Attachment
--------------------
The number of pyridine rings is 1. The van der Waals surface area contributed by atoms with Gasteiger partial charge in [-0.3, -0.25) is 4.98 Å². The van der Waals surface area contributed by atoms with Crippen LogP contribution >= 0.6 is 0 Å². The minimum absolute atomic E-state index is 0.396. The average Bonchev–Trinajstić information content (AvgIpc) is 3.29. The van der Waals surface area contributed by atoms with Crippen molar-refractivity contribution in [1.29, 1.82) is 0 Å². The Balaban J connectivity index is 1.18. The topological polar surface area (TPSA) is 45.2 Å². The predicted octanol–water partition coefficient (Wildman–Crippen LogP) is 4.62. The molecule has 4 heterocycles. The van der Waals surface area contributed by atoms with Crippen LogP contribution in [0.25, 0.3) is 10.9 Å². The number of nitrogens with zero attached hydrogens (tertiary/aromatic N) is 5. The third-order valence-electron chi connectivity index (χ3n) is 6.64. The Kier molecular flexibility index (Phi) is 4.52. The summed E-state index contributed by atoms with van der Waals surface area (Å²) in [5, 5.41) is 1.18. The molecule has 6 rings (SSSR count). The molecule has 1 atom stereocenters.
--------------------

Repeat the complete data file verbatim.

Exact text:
The number of pyridine rings is 1. The van der Waals surface area contributed by atoms with Gasteiger partial charge in [-0.3, -0.25) is 4.98 Å². The van der Waals surface area contributed by atoms with Crippen LogP contribution >= 0.6 is 0 Å². The minimum absolute atomic E-state index is 0.396. The average Bonchev–Trinajstić information content (AvgIpc) is 3.29. The van der Waals surface area contributed by atoms with Crippen molar-refractivity contribution in [1.29, 1.82) is 0 Å². The Balaban J connectivity index is 1.18. The topological polar surface area (TPSA) is 45.2 Å². The predicted octanol–water partition coefficient (Wildman–Crippen LogP) is 4.62. The molecule has 4 heterocycles. The van der Waals surface area contributed by atoms with Crippen LogP contribution in [0.25, 0.3) is 10.9 Å². The number of nitrogens with zero attached hydrogens (tertiary/aromatic N) is 5. The third-order valence-electron chi connectivity index (χ3n) is 6.64. The Kier molecular flexibility index (Phi) is 4.52. The summed E-state index contributed by atoms with van der Waals surface area (Å²) in [5, 5.41) is 1.18. The molecule has 6 rings (SSSR count). The molecule has 1 atom stereocenters.